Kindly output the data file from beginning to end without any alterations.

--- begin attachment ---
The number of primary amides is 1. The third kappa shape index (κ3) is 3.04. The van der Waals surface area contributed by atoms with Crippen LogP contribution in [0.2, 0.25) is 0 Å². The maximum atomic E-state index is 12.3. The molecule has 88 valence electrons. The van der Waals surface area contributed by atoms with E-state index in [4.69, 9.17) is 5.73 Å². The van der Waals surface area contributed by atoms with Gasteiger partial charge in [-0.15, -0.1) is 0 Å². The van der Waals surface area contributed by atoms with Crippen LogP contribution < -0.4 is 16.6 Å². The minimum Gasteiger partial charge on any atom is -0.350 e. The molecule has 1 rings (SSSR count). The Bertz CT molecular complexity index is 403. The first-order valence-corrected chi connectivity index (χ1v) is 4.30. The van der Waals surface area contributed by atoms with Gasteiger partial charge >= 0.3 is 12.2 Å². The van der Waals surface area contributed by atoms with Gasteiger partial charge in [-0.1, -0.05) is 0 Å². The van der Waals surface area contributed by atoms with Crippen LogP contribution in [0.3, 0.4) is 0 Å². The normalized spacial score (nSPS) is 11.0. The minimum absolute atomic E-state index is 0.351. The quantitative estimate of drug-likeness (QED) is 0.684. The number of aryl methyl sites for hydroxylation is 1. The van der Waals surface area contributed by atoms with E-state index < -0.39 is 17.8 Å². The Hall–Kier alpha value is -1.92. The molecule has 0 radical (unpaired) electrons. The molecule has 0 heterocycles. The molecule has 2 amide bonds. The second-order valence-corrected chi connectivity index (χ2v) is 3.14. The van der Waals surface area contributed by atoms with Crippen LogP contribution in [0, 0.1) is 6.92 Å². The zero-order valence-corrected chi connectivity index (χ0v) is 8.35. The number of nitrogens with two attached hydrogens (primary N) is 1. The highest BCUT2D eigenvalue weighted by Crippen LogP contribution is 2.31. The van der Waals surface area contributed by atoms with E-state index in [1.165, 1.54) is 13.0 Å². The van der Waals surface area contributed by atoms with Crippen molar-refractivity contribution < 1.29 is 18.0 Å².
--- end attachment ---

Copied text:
The number of primary amides is 1. The third kappa shape index (κ3) is 3.04. The van der Waals surface area contributed by atoms with Crippen LogP contribution in [0.2, 0.25) is 0 Å². The maximum atomic E-state index is 12.3. The molecule has 88 valence electrons. The van der Waals surface area contributed by atoms with E-state index in [4.69, 9.17) is 5.73 Å². The van der Waals surface area contributed by atoms with Gasteiger partial charge in [-0.15, -0.1) is 0 Å². The van der Waals surface area contributed by atoms with Crippen LogP contribution < -0.4 is 16.6 Å². The minimum Gasteiger partial charge on any atom is -0.350 e. The molecule has 1 rings (SSSR count). The Bertz CT molecular complexity index is 403. The first-order valence-corrected chi connectivity index (χ1v) is 4.30. The van der Waals surface area contributed by atoms with Gasteiger partial charge >= 0.3 is 12.2 Å². The van der Waals surface area contributed by atoms with Gasteiger partial charge in [-0.1, -0.05) is 0 Å². The van der Waals surface area contributed by atoms with Crippen LogP contribution in [0.3, 0.4) is 0 Å². The normalized spacial score (nSPS) is 11.0. The minimum absolute atomic E-state index is 0.351. The quantitative estimate of drug-likeness (QED) is 0.684. The number of aryl methyl sites for hydroxylation is 1. The van der Waals surface area contributed by atoms with E-state index < -0.39 is 17.8 Å². The Hall–Kier alpha value is -1.92. The molecule has 0 radical (unpaired) electrons. The molecule has 0 heterocycles. The molecule has 2 amide bonds. The second-order valence-corrected chi connectivity index (χ2v) is 3.14. The van der Waals surface area contributed by atoms with Crippen LogP contribution in [0, 0.1) is 6.92 Å². The zero-order valence-corrected chi connectivity index (χ0v) is 8.35. The number of nitrogens with two attached hydrogens (primary N) is 1. The highest BCUT2D eigenvalue weighted by Crippen LogP contribution is 2.31. The van der Waals surface area contributed by atoms with E-state index in [1.165, 1.54) is 13.0 Å². The van der Waals surface area contributed by atoms with Crippen molar-refractivity contribution < 1.29 is 18.0 Å².